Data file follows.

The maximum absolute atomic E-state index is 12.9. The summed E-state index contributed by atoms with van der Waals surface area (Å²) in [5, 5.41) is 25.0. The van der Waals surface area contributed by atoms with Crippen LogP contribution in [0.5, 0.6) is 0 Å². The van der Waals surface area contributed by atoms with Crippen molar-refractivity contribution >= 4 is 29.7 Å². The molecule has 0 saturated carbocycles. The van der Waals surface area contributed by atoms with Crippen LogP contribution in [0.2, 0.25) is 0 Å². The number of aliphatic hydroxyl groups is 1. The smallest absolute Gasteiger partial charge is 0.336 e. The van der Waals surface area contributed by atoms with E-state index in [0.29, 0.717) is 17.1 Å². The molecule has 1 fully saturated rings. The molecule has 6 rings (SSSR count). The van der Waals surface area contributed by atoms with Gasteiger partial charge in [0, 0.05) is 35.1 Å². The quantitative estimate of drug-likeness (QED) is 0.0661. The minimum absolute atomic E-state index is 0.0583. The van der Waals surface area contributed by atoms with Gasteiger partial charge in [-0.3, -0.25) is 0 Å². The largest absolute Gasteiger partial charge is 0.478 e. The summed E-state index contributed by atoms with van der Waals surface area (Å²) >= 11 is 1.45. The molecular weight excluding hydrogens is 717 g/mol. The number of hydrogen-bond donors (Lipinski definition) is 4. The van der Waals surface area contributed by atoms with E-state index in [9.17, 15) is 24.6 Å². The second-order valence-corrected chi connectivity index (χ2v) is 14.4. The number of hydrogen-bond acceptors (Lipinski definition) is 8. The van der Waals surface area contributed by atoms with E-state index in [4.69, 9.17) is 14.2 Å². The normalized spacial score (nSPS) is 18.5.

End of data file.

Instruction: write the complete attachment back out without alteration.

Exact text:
The maximum absolute atomic E-state index is 12.9. The summed E-state index contributed by atoms with van der Waals surface area (Å²) in [5, 5.41) is 25.0. The van der Waals surface area contributed by atoms with Crippen LogP contribution in [0.5, 0.6) is 0 Å². The van der Waals surface area contributed by atoms with Crippen molar-refractivity contribution >= 4 is 29.7 Å². The molecule has 0 saturated carbocycles. The van der Waals surface area contributed by atoms with Crippen LogP contribution in [0.2, 0.25) is 0 Å². The number of aliphatic hydroxyl groups is 1. The smallest absolute Gasteiger partial charge is 0.336 e. The van der Waals surface area contributed by atoms with E-state index in [0.29, 0.717) is 17.1 Å². The molecule has 1 fully saturated rings. The molecule has 6 rings (SSSR count). The van der Waals surface area contributed by atoms with Gasteiger partial charge in [0, 0.05) is 35.1 Å². The quantitative estimate of drug-likeness (QED) is 0.0661. The minimum absolute atomic E-state index is 0.0583. The van der Waals surface area contributed by atoms with Gasteiger partial charge in [-0.3, -0.25) is 0 Å². The largest absolute Gasteiger partial charge is 0.478 e. The summed E-state index contributed by atoms with van der Waals surface area (Å²) >= 11 is 1.45. The molecular weight excluding hydrogens is 717 g/mol. The number of hydrogen-bond donors (Lipinski definition) is 4. The van der Waals surface area contributed by atoms with E-state index in [9.17, 15) is 24.6 Å². The second-order valence-corrected chi connectivity index (χ2v) is 14.4. The number of hydrogen-bond acceptors (Lipinski definition) is 8. The van der Waals surface area contributed by atoms with E-state index in [4.69, 9.17) is 14.2 Å². The normalized spacial score (nSPS) is 18.5.